last post i wrote about the intolerant tone of the current republican primary contest. today i write about the sexist character of the candidates seeking the republican nomination. first, let me say that i find the use of abortion as a method of birth control morally reprehensible, but my view is not what is important. i will never have to bear a child, i can never know what the effect of being pregnant will have on my body. for that reason, i find it impossible to support any interference by the state in the control of what a woman does with her body. women must have the last word in this matter, and no man has the right to tell a woman what she may or may not do in this regard.
if we take the position that no fetus can be conceived unless God wills it and use this proposition to argue that abortion ignores the will of God, we must also accept that such a god wishes children to be born with horrible, painful birth defects, that this god wishes children to be born unwanted and unloved to parents who are unable to provide for them physically and emotionally. this is not the God that i worship. i cannot believe that God would ever wish for any child to suffer, and the decision to end a pregnancy is a decision between the mother and God, not between the mother and the state.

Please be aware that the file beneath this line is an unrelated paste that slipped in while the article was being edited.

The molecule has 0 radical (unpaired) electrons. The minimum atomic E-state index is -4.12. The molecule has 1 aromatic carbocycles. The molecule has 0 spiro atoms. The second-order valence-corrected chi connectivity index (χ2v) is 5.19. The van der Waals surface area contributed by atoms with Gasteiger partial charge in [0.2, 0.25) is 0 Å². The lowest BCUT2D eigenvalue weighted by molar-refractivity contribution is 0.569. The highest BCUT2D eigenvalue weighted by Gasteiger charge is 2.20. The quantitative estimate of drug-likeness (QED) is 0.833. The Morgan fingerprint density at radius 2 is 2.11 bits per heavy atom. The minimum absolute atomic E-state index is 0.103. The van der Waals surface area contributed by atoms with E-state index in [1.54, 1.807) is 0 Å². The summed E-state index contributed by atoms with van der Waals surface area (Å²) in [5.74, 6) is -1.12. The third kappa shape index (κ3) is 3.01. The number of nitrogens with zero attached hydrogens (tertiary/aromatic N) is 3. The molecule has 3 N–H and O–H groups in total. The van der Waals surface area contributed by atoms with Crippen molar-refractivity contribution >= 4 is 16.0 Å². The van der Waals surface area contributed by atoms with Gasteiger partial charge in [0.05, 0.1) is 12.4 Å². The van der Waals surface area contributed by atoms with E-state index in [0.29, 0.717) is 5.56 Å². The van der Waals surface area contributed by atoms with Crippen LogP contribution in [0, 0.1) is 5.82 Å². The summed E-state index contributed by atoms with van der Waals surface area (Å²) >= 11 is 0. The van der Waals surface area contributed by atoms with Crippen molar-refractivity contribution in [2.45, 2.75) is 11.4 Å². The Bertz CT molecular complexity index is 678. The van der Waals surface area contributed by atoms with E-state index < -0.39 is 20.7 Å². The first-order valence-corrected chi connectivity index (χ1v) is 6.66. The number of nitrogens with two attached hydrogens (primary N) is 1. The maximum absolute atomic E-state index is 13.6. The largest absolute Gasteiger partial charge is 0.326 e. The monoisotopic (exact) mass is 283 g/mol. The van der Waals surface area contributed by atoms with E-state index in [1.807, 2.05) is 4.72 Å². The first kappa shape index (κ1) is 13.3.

the desire to control women's lives and to make women subservient to men is dangerous and wrong, and, from where i sit, the current positions of those seeking the republican nomination is more about men exerting authority over women than one that has a true moral foundation. the use of coercive laws that places the state in the middle of the relationship between a woman and her healthcare provider like those adopted in texas and virginia, the restrictive measures taken to deny contraception coverage through employee insurance plans, and other tactics in the name of "religious freedom" and the "right to life," have more to do with men who wish to maintain power over women than with theological positions.
my prayer today is that we see each other as fellow humans, not as threats to our positions of power that insist on others' positions of subservience. shalom.